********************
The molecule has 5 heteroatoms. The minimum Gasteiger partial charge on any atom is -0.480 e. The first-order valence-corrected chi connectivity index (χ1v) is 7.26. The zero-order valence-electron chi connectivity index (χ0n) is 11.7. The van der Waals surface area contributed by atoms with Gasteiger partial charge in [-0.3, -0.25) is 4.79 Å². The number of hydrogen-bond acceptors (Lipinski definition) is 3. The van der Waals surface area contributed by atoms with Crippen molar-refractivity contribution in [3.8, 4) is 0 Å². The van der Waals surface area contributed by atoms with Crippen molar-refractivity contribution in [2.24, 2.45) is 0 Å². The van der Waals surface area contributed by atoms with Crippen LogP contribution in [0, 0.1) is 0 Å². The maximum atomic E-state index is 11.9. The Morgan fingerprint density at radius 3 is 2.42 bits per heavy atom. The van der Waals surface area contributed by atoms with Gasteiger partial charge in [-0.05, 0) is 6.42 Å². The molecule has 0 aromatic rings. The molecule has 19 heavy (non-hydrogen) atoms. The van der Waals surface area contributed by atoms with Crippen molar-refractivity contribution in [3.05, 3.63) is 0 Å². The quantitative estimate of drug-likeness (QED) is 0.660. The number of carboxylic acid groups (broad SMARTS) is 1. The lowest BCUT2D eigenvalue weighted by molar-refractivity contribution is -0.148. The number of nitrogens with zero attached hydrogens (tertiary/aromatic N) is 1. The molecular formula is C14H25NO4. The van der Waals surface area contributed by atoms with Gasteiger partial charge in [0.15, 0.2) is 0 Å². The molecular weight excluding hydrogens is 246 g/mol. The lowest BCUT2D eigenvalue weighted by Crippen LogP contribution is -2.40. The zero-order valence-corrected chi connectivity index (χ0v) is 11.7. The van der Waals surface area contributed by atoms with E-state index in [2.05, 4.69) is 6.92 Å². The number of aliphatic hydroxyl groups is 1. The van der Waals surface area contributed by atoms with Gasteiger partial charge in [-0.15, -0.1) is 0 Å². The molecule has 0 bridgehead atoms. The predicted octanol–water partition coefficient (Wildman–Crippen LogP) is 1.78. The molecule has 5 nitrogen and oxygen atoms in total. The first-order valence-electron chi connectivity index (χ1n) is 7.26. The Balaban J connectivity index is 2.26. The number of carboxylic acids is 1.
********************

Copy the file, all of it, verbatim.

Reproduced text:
The molecule has 5 heteroatoms. The minimum Gasteiger partial charge on any atom is -0.480 e. The first-order valence-corrected chi connectivity index (χ1v) is 7.26. The zero-order valence-electron chi connectivity index (χ0n) is 11.7. The van der Waals surface area contributed by atoms with Gasteiger partial charge in [-0.3, -0.25) is 4.79 Å². The number of hydrogen-bond acceptors (Lipinski definition) is 3. The van der Waals surface area contributed by atoms with Crippen molar-refractivity contribution in [3.8, 4) is 0 Å². The van der Waals surface area contributed by atoms with Crippen molar-refractivity contribution in [2.24, 2.45) is 0 Å². The van der Waals surface area contributed by atoms with Crippen LogP contribution in [0, 0.1) is 0 Å². The maximum atomic E-state index is 11.9. The Morgan fingerprint density at radius 3 is 2.42 bits per heavy atom. The van der Waals surface area contributed by atoms with Gasteiger partial charge in [-0.05, 0) is 6.42 Å². The molecule has 0 aromatic rings. The molecule has 19 heavy (non-hydrogen) atoms. The van der Waals surface area contributed by atoms with Crippen molar-refractivity contribution in [3.05, 3.63) is 0 Å². The quantitative estimate of drug-likeness (QED) is 0.660. The number of carboxylic acid groups (broad SMARTS) is 1. The lowest BCUT2D eigenvalue weighted by molar-refractivity contribution is -0.148. The number of nitrogens with zero attached hydrogens (tertiary/aromatic N) is 1. The molecular formula is C14H25NO4. The van der Waals surface area contributed by atoms with Gasteiger partial charge in [0.15, 0.2) is 0 Å². The molecular weight excluding hydrogens is 246 g/mol. The lowest BCUT2D eigenvalue weighted by Crippen LogP contribution is -2.40. The zero-order valence-corrected chi connectivity index (χ0v) is 11.7. The van der Waals surface area contributed by atoms with E-state index in [2.05, 4.69) is 6.92 Å². The number of aliphatic hydroxyl groups is 1. The van der Waals surface area contributed by atoms with Gasteiger partial charge in [-0.15, -0.1) is 0 Å². The molecule has 0 bridgehead atoms. The predicted octanol–water partition coefficient (Wildman–Crippen LogP) is 1.78. The molecule has 5 nitrogen and oxygen atoms in total. The first-order valence-electron chi connectivity index (χ1n) is 7.26. The Balaban J connectivity index is 2.26. The number of carboxylic acids is 1.